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SCOTUS Broadens Employers' "Ministerial Exception" Protections

The Supreme Court of the United States has significantly broadened the scope of legal protections for religious employers against employment-related claims. The Court’s July 8, 2020 decision in Our Lady of Guadalupe Sch. Morrissey-Berru St. James Sch. v. Biel,[1] clarifies and broadens the so-called “ministerial exception,” which forbids or excepts courts from intervening in employment-related disputes involving workers engaged in religious activities. This important legal protection promotes First Amendment religious freedom rights by avoiding secular courts’ interference with employment decisions that may involve religious aspects. 

NONPROFIT LAW NEWSFEED

Piedmont Healthcare Pays $16 Million in False Claims Settlement

The Citizen Piedmont Healthcare — owner of Piedmont Fayette Hospital in Fayetteville — in federal court on June 25 agreed to pay a $16 million settlement to resolve false claims allegations dealing with Medicare and Medicaid billing.

Supreme Court Lifts Ban on State Aid to Religious Schooling

The Republic By a 5-4 vote with the conservatives in the majority, SCOTUS upheld a Montana scholarship program that allows state tax credits for private schooling in which almost all the recipients attend religious schools – effectively lifting the ban on state aid to religious schooling.

Congress Legislative Options May Help the NCAA Find NIL Consistency

ESPN The NCAA's board of governors announced in late April that it supports a set of proposed rule changes that would open up a variety of opportunities for all of their athletes to make money. There are at least a handful of legislative options already in motion that would push toward a uniform nationwide set of changes. Each takes a significantly different approach to arrive there.

The True Extent of Religious Liberty in America, Explained

The Dispatch An outline of the key federal statutory and constitutional protections for religious liberty, which exist even after Bostock v. Clayton County.

What's Open (And What's Not) As The IRS Resumes Operations

Forbes The Internal Revenue Service is reopening, albeit slowly.

Property Appraiser Targets Selby Gardens’ Tax Exempt Status Again

Sarasota Herald-Tribune The Sarasota County Property Appraiser’s Office challenge to Marie Selby Botanical Gardens’ tax-exempt status was thwarted this year, before arguments over whether the $58 million property should be taxed were made.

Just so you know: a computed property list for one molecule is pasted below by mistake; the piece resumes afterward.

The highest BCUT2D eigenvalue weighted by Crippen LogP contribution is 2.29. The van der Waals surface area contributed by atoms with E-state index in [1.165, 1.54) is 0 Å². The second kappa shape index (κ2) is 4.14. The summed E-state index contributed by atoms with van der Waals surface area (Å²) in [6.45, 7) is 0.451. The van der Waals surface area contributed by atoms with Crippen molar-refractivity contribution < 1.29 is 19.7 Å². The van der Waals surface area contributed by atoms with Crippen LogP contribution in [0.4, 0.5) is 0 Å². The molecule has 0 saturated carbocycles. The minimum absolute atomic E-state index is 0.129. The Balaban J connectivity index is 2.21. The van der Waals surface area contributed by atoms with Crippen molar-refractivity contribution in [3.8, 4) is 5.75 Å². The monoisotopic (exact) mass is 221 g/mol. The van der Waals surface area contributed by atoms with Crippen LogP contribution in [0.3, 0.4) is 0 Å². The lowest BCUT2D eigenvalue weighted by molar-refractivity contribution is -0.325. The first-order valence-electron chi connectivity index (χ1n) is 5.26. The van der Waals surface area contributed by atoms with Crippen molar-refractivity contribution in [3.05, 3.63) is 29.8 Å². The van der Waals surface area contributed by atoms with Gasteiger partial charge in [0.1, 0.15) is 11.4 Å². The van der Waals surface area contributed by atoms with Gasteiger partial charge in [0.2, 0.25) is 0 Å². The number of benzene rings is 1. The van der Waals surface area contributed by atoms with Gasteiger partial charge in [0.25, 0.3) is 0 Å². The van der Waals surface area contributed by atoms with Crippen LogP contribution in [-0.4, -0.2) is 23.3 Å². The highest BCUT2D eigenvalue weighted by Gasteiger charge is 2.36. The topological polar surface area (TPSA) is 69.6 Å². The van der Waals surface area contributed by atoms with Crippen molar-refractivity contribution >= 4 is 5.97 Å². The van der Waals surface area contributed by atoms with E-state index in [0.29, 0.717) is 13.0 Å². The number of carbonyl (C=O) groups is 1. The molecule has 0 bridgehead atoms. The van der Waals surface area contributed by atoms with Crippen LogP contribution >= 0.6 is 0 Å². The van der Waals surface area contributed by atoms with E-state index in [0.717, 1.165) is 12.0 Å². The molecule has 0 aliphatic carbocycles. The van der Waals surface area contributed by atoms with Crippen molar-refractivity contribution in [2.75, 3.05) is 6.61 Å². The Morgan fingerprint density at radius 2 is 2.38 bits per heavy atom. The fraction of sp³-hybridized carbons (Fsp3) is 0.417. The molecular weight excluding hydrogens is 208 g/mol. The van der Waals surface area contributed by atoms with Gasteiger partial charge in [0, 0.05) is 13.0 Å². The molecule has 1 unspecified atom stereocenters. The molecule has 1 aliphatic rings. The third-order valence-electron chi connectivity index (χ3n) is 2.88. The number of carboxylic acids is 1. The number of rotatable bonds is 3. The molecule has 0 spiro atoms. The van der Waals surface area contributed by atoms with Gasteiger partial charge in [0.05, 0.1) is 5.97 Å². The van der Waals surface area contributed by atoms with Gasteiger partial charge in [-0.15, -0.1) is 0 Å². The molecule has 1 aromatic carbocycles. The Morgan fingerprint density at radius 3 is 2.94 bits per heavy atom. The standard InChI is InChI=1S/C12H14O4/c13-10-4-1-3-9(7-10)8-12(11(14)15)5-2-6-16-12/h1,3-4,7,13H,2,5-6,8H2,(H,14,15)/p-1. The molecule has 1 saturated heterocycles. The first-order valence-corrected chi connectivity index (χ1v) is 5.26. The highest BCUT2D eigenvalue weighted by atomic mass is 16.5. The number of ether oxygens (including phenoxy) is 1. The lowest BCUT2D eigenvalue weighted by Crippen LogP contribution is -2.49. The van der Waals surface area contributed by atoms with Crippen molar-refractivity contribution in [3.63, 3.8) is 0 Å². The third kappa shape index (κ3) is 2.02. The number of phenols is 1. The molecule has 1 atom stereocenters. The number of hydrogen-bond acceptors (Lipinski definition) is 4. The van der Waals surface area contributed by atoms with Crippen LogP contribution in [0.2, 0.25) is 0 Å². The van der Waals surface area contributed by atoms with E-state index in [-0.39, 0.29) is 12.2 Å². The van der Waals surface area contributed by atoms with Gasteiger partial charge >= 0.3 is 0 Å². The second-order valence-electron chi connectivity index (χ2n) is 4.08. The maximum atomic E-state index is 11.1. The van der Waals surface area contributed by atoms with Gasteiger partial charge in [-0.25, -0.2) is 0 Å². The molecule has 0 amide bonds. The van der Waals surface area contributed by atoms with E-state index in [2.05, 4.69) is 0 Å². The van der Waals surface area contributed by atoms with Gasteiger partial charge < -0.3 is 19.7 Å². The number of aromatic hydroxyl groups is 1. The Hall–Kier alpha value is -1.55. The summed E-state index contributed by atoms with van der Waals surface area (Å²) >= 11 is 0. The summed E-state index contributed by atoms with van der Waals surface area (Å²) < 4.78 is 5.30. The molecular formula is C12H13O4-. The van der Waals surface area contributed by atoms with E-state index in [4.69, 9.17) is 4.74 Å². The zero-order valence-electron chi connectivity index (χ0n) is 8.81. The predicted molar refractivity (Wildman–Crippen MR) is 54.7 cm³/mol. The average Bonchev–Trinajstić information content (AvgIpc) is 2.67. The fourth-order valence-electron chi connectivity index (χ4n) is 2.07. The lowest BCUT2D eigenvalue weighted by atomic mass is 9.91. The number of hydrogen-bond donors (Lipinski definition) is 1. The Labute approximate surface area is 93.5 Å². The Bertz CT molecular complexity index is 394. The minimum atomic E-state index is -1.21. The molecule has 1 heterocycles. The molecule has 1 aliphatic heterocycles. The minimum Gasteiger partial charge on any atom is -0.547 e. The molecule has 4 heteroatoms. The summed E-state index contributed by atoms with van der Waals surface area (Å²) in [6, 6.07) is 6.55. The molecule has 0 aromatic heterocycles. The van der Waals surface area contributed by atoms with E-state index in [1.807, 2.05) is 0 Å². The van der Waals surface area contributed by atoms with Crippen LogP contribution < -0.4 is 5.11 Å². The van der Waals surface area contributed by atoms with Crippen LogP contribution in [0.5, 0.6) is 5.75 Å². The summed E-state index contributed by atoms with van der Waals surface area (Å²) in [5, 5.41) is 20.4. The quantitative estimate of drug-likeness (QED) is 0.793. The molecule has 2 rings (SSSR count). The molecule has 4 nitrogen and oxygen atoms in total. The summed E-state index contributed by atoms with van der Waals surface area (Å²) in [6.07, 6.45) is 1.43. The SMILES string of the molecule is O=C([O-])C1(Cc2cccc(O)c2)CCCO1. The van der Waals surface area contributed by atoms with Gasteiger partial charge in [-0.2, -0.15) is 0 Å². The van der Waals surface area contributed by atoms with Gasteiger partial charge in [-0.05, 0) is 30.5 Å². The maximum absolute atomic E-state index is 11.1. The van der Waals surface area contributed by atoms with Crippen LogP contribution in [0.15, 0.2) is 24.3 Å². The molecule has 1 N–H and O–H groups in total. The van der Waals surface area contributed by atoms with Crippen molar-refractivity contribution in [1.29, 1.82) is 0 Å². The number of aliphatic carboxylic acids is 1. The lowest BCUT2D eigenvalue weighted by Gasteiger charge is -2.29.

Matthew Kerner Caught Purchasing Personal Campaign Material Using Funds from Opportunity House, Inc.

Mountaineer Journal In an exclusive Mountaineer Journal investigative report, we have evidence suggesting that Matthew Kerner used funds from Opportunity House, Inc. to subsidize material for his 2018 House of Delegates campaign.

IRS Rules Target Coaches at Duke, Notre Dame, Hospital Chiefs

Accounting Today The IRS issued guidance on Friday that implements a change in the 2017 tax overhaul, and levies a 21 percent excise tax on some nonprofit employees' salaries above $1 million.

Rules Loosened For In-Person Church Attendance in Dane County

Wisconsin State Journal Churches in Madison and Dane County can now follow the same rules as any other local business regarding in-person attendance after the Madison Catholic Diocese challenged as unconstitutional earlier this week the limitations for places of worship in the local coronavirus reopening plan.

IRS, Treasury Issue Final Regulations Providing Relief for Certain Tax-Exempt Organizations

Sierra Sun Times - The Department of the Treasury and the Internal Revenue Service have issued final regulations clarifying the reporting requirements generally applicable to tax-exempt organizations.

Piedmont Healthcare Pays $16 Million in False Claims Settlement

The Citizen Piedmont Healthcare — owner of Piedmont Fayette Hospital in Fayetteville — in federal court on June 25 agreed to pay a $16 million settlement to resolve false claims allegations dealing with Medicare and Medicaid billing.

Supreme Court Lifts Ban on State Aid to Religious Schooling

The Republic By a 5-4 vote with the conservatives in the majority, SCOTUS upheld a Montana scholarship program that allows state tax credits for private schooling in which almost all the recipients attend religious schools – effectively lifting the ban on state aid to religious schooling.